SINGAPORE: All COVID-19 cases sequenced in Singapore in April were found to have been infected with the Omicron variant, the Ministry of Health (MOH) said in its daily update on Thursday (May 19).
Of the local infections, 99 per cent were of the BA.2 variant and its lineages, which include BA.2.12.1. The remaining 1 per cent was infected with the BA.1 strain and its lineages.
Among the imported cases, 98 per cent were of the BA.2 strain and its lineages which include BA.2.12.1.
One per cent was of BA.1 and its lineages and the other 1 per cent involved recombinant lineages which include the XJ and XE variant.
A total of 101,480 local and imported infections were reported in April. They include two imported cases of the BA.4 variant, said MOH on Thursday.
The Health Ministry had on Sunday reported Singapore's first two community cases of BA.4, along with a local BA.5 infection. Both these Omicron subvariants were first reported by South Africa in early 2022 and have since become the dominant variants there.
Health Minister Ong Ye Kung said on Wednesday that the discovery of new Omicron subvariants is “not a surprise at all”, as it is known that the virus that causes COVID-19 will continue to mutate.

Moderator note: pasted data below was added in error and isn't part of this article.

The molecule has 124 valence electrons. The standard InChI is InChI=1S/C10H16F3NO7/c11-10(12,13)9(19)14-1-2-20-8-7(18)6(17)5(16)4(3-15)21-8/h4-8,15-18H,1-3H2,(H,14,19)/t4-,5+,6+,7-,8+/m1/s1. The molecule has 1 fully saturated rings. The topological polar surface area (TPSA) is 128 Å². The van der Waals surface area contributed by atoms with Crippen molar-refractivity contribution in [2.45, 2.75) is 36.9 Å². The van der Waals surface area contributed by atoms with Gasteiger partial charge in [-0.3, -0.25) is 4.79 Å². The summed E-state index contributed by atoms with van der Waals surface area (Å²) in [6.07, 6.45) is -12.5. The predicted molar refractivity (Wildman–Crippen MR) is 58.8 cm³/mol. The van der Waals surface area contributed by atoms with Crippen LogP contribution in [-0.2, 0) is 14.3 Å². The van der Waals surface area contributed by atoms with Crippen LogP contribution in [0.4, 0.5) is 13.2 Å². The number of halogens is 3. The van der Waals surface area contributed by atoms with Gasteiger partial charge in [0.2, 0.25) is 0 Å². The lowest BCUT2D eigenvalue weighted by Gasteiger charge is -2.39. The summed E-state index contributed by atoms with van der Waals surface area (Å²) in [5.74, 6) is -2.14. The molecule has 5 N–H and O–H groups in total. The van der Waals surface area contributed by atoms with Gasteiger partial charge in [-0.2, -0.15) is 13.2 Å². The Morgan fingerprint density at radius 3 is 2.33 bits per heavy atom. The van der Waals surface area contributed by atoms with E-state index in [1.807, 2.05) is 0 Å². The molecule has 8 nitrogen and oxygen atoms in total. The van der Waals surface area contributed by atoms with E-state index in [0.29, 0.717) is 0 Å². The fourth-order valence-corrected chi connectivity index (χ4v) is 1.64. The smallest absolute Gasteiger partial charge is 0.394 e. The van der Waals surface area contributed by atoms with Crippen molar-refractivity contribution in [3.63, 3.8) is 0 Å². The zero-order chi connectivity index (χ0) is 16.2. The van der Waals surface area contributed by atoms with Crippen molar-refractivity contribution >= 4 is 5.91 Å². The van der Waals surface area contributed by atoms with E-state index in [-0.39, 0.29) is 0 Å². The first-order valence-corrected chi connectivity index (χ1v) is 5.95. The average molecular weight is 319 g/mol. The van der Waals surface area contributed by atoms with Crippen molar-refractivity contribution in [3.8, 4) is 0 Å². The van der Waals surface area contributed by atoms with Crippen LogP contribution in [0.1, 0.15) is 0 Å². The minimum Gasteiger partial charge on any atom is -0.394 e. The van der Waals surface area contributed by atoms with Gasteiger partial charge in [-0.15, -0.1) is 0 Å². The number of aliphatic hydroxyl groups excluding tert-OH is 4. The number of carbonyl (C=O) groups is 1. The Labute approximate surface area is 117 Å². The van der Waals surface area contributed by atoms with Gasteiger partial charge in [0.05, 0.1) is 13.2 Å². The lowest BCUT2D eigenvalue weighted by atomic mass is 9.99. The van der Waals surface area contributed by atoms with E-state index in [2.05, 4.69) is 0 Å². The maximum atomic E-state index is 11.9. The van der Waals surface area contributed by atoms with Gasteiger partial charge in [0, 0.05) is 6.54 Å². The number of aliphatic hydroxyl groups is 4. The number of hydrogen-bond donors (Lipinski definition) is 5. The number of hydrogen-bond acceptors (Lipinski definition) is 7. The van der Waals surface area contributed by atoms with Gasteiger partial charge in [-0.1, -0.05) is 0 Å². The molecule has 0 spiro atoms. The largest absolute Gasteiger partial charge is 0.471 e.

“What we learnt from the data and findings of scientists is that BA.4 and BA.5 have a transmission advantage over BA.1 and BA.2, he said, noting that this is why the two subvariants have been classified as variants of concern by the European Centre for Disease Prevention and Control.
“But more importantly, so far, there has been no evidence that the BA.4 and BA.5 will cause more severe illness,” he added.
According to scientists in South Africa, the variants can dodge antibodies from earlier infection but are far less able to thrive in the blood of people vaccinated against COVID-19.
Knowledge of the variants remains limited, with the World Health Organization adding them to its list for monitoring earlier last month.
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